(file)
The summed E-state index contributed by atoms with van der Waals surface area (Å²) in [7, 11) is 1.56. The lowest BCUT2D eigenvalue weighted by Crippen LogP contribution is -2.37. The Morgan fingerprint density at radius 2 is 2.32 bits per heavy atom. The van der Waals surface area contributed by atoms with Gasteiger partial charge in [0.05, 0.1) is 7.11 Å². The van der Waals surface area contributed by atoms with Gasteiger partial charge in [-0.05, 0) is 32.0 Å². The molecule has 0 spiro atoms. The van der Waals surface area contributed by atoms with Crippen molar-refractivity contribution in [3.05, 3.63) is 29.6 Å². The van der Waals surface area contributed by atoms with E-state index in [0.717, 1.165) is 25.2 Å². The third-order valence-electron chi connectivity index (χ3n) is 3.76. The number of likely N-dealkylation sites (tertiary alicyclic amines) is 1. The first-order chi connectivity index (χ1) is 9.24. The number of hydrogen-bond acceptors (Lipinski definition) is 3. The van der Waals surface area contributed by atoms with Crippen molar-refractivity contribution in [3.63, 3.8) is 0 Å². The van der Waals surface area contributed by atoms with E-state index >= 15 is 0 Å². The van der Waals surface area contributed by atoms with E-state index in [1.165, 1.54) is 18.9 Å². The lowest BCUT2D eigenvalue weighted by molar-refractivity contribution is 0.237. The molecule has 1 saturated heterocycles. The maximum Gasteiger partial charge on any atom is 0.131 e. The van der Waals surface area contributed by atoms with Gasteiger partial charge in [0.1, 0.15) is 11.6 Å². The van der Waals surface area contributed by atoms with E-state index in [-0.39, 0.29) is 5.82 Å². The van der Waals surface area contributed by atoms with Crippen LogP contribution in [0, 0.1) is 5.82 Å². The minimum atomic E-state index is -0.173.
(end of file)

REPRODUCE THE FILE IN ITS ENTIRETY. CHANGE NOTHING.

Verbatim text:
The summed E-state index contributed by atoms with van der Waals surface area (Å²) in [7, 11) is 1.56. The lowest BCUT2D eigenvalue weighted by Crippen LogP contribution is -2.37. The Morgan fingerprint density at radius 2 is 2.32 bits per heavy atom. The van der Waals surface area contributed by atoms with Gasteiger partial charge in [0.05, 0.1) is 7.11 Å². The van der Waals surface area contributed by atoms with Gasteiger partial charge in [-0.05, 0) is 32.0 Å². The molecule has 0 spiro atoms. The van der Waals surface area contributed by atoms with Crippen molar-refractivity contribution in [3.05, 3.63) is 29.6 Å². The van der Waals surface area contributed by atoms with E-state index in [0.717, 1.165) is 25.2 Å². The third-order valence-electron chi connectivity index (χ3n) is 3.76. The number of likely N-dealkylation sites (tertiary alicyclic amines) is 1. The first-order chi connectivity index (χ1) is 9.24. The number of hydrogen-bond acceptors (Lipinski definition) is 3. The van der Waals surface area contributed by atoms with Crippen molar-refractivity contribution in [3.63, 3.8) is 0 Å². The van der Waals surface area contributed by atoms with E-state index >= 15 is 0 Å². The van der Waals surface area contributed by atoms with E-state index in [1.165, 1.54) is 18.9 Å². The lowest BCUT2D eigenvalue weighted by molar-refractivity contribution is 0.237. The molecule has 1 saturated heterocycles. The maximum Gasteiger partial charge on any atom is 0.131 e. The van der Waals surface area contributed by atoms with Gasteiger partial charge in [0.1, 0.15) is 11.6 Å². The van der Waals surface area contributed by atoms with E-state index in [-0.39, 0.29) is 5.82 Å². The van der Waals surface area contributed by atoms with Crippen LogP contribution in [0, 0.1) is 5.82 Å². The minimum atomic E-state index is -0.173.